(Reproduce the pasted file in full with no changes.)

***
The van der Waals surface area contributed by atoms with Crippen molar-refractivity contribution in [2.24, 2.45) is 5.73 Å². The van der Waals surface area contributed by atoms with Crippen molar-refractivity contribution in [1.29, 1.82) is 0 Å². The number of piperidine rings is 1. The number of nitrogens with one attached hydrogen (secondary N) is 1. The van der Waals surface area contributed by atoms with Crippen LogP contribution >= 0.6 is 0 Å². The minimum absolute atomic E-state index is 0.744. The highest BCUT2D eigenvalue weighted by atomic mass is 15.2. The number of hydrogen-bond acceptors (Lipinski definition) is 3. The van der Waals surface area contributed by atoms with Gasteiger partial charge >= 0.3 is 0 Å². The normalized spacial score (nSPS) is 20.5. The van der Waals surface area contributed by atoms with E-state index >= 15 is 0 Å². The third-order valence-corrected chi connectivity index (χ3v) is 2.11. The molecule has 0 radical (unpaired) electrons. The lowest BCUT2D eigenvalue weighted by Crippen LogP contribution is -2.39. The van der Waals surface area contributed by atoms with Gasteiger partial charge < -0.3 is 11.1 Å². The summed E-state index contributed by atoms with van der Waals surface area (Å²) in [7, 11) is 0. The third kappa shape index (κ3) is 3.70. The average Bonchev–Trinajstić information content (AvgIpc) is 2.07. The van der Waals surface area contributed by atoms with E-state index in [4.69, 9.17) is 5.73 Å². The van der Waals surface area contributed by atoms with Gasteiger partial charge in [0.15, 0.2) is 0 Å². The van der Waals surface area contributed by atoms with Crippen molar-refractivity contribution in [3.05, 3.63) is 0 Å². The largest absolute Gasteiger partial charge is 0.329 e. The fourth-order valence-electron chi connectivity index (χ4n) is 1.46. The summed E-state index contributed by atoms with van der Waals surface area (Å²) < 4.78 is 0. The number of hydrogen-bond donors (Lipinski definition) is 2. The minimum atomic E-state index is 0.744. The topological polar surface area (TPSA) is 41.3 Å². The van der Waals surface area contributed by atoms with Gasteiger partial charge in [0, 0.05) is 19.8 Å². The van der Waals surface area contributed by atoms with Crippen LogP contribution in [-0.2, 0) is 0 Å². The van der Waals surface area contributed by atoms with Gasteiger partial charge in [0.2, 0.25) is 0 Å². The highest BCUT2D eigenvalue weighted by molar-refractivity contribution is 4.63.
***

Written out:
The van der Waals surface area contributed by atoms with Crippen molar-refractivity contribution in [2.24, 2.45) is 5.73 Å². The van der Waals surface area contributed by atoms with Crippen molar-refractivity contribution in [1.29, 1.82) is 0 Å². The number of piperidine rings is 1. The number of nitrogens with one attached hydrogen (secondary N) is 1. The van der Waals surface area contributed by atoms with Crippen LogP contribution >= 0.6 is 0 Å². The minimum absolute atomic E-state index is 0.744. The highest BCUT2D eigenvalue weighted by atomic mass is 15.2. The number of hydrogen-bond acceptors (Lipinski definition) is 3. The van der Waals surface area contributed by atoms with Gasteiger partial charge >= 0.3 is 0 Å². The normalized spacial score (nSPS) is 20.5. The van der Waals surface area contributed by atoms with E-state index >= 15 is 0 Å². The third-order valence-corrected chi connectivity index (χ3v) is 2.11. The molecule has 0 radical (unpaired) electrons. The lowest BCUT2D eigenvalue weighted by Crippen LogP contribution is -2.39. The van der Waals surface area contributed by atoms with Gasteiger partial charge < -0.3 is 11.1 Å². The summed E-state index contributed by atoms with van der Waals surface area (Å²) in [7, 11) is 0. The third kappa shape index (κ3) is 3.70. The average Bonchev–Trinajstić information content (AvgIpc) is 2.07. The van der Waals surface area contributed by atoms with E-state index in [4.69, 9.17) is 5.73 Å². The van der Waals surface area contributed by atoms with Gasteiger partial charge in [0.15, 0.2) is 0 Å². The van der Waals surface area contributed by atoms with Crippen molar-refractivity contribution in [3.05, 3.63) is 0 Å². The largest absolute Gasteiger partial charge is 0.329 e. The fourth-order valence-electron chi connectivity index (χ4n) is 1.46. The summed E-state index contributed by atoms with van der Waals surface area (Å²) < 4.78 is 0. The number of hydrogen-bond donors (Lipinski definition) is 2. The minimum atomic E-state index is 0.744. The topological polar surface area (TPSA) is 41.3 Å². The van der Waals surface area contributed by atoms with Gasteiger partial charge in [0, 0.05) is 19.8 Å². The van der Waals surface area contributed by atoms with Crippen LogP contribution in [-0.2, 0) is 0 Å². The van der Waals surface area contributed by atoms with Gasteiger partial charge in [0.2, 0.25) is 0 Å². The highest BCUT2D eigenvalue weighted by molar-refractivity contribution is 4.63.